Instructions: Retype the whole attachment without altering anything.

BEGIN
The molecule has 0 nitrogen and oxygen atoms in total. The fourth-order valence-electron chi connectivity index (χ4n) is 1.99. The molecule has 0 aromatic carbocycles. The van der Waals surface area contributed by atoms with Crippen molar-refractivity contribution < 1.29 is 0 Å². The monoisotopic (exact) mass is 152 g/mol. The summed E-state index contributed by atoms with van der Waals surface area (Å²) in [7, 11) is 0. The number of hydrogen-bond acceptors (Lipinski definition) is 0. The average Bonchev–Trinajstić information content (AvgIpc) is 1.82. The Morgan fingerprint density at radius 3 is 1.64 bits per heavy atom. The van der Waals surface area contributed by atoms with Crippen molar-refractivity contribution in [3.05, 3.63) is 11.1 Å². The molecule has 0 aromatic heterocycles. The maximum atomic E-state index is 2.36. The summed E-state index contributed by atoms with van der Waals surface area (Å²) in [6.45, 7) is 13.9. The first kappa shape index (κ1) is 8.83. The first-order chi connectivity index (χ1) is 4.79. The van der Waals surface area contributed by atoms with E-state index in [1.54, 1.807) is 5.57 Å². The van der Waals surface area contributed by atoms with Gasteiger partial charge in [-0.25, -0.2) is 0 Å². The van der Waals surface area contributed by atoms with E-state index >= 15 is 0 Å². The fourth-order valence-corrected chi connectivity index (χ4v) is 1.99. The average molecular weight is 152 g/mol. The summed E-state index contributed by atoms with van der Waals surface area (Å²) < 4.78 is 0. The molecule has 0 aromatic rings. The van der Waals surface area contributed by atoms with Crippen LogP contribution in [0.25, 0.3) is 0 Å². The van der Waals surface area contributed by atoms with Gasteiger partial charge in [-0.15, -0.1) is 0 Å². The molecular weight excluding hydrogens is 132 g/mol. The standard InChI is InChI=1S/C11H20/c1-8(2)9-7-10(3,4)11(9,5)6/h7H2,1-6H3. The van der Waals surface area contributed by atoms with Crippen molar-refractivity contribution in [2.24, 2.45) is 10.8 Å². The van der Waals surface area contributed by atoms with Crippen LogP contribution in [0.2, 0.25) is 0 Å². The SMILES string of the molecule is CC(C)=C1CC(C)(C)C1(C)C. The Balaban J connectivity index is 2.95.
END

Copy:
The molecule has 0 nitrogen and oxygen atoms in total. The fourth-order valence-electron chi connectivity index (χ4n) is 1.99. The molecule has 0 aromatic carbocycles. The van der Waals surface area contributed by atoms with Crippen molar-refractivity contribution < 1.29 is 0 Å². The monoisotopic (exact) mass is 152 g/mol. The summed E-state index contributed by atoms with van der Waals surface area (Å²) in [7, 11) is 0. The number of hydrogen-bond acceptors (Lipinski definition) is 0. The average Bonchev–Trinajstić information content (AvgIpc) is 1.82. The Morgan fingerprint density at radius 3 is 1.64 bits per heavy atom. The van der Waals surface area contributed by atoms with Crippen molar-refractivity contribution in [3.05, 3.63) is 11.1 Å². The molecule has 0 aromatic heterocycles. The maximum atomic E-state index is 2.36. The summed E-state index contributed by atoms with van der Waals surface area (Å²) in [6.45, 7) is 13.9. The first kappa shape index (κ1) is 8.83. The first-order chi connectivity index (χ1) is 4.79. The van der Waals surface area contributed by atoms with E-state index in [1.54, 1.807) is 5.57 Å². The van der Waals surface area contributed by atoms with Gasteiger partial charge in [-0.25, -0.2) is 0 Å². The van der Waals surface area contributed by atoms with E-state index >= 15 is 0 Å². The fourth-order valence-corrected chi connectivity index (χ4v) is 1.99. The average molecular weight is 152 g/mol. The summed E-state index contributed by atoms with van der Waals surface area (Å²) < 4.78 is 0. The molecule has 0 aromatic rings. The van der Waals surface area contributed by atoms with Crippen LogP contribution in [0.25, 0.3) is 0 Å². The van der Waals surface area contributed by atoms with Gasteiger partial charge in [-0.15, -0.1) is 0 Å². The molecular weight excluding hydrogens is 132 g/mol. The standard InChI is InChI=1S/C11H20/c1-8(2)9-7-10(3,4)11(9,5)6/h7H2,1-6H3. The van der Waals surface area contributed by atoms with Crippen molar-refractivity contribution in [2.24, 2.45) is 10.8 Å². The van der Waals surface area contributed by atoms with Crippen LogP contribution in [0.2, 0.25) is 0 Å². The SMILES string of the molecule is CC(C)=C1CC(C)(C)C1(C)C. The Balaban J connectivity index is 2.95.